TULSA — By the end of the business day here Monday, the University of Oklahoma remained one of 10 tentative members of the Big 12 Conference.
A meeting of the school's board members did not change that, even if OU president David Boren spent just as much, if not more, time afterward talking about the Pac-12 than his institution's current league.
“I think, at this point in time, we want to examine all of our options,” Boren said following a meeting that included a 90-minute executive session to primarily discuss OU's conference future. “I would say that the principle focus, beyond the Big 12 itself – which is still a focus for us – is the Pac-12.”
Boren acknowledged he has engaged in “very warm” and “very constructive” talks with the Pac-12. He followed that by saying he had spoken constructively, too, with some Big 12 presidents.
The former governor and U.S. Senator did not establish a specific timeline for the next OU move, even though he said Sept. 2 that he expected some sort of resolution by this week.
“I'd still love to see a result sooner rather than later,” he said. “I think that it's best for everyone involved if we can reach a conclusion, reach a decision, as soon as possible.”
The only official movement Monday by OU was to, as expected, grant Boren authority to make alignment decisions. Texas' board did the same thing at nearly the same time, with respects to UT's president, William Powers.
Texas A&M did the same last month, and it was seen as a precursor to the school leaving the Big 12 and applying for membership with the Southeastern Conference. Boren explicitly cautioned against thinking OU was doing the same thing Monday.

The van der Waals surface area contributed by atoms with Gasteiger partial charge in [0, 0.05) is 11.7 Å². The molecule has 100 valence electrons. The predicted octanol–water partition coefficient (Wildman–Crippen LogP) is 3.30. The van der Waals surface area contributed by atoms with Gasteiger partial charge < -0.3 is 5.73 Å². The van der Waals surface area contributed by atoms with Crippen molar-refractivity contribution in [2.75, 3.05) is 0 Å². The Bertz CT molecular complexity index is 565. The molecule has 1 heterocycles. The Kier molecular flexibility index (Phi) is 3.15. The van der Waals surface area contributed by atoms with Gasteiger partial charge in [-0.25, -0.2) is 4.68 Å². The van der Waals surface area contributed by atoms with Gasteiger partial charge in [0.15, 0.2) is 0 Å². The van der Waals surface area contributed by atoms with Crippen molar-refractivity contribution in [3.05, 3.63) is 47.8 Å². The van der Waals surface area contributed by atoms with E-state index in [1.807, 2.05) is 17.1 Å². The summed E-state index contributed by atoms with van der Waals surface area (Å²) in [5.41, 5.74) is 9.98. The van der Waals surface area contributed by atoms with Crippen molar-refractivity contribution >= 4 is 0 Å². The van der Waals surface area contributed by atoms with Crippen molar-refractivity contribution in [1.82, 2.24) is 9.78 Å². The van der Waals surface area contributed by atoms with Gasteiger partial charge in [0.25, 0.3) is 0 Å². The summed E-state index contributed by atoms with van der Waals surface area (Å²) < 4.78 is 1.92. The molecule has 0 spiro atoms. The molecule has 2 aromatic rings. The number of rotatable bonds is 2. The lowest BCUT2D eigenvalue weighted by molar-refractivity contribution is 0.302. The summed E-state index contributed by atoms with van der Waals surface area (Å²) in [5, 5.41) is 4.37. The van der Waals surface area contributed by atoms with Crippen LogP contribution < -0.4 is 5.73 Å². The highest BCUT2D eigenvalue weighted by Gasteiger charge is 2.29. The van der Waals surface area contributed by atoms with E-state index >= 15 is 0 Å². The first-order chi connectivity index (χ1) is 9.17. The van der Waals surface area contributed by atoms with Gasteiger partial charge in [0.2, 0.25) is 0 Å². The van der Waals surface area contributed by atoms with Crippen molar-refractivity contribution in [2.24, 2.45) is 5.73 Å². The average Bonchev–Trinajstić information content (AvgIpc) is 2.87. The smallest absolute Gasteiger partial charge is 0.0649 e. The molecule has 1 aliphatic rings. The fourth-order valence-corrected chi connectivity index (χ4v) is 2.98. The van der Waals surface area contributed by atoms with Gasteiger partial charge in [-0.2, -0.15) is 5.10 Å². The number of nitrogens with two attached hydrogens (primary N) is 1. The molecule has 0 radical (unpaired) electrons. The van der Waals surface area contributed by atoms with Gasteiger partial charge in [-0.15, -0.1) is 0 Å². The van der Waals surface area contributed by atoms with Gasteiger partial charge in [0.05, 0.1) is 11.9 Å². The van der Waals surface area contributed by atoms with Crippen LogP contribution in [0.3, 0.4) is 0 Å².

A couple of different times, he insisted the Big 12 is not yet dead, even if it has been left fractured by the departures or potential departures of now three schools, including also last year's defections by Colorado and Nebraska.
But even in making the statement of Big 12 hope, Boren still fit the Pac-12 into the same breath.
“I think there is a possibility the Big 12 survives,” Boren said. “We have not taken off the table our possibility of remaining in the Big 12. That's an option we've not taken off the table.
“Nor have we taken off the option of going to the Pac-12. Of course, the ball would be in our court to make application for membership, should we decide to do so.”
The Big 12 office released a statement Monday evening saying it was not caught off guard by the decisions made by the league's two foremost members. Commissioner Dan Beebe has not yet given up, he said.
“It is my opinion that the case for the Big 12 Conference continues to be as strong today for all of our current members as it was last year,” Beebe said. “We continue to apply all effort and resources toward assuring our members that maintaining the Big 12 is in the best interest for their institutions.”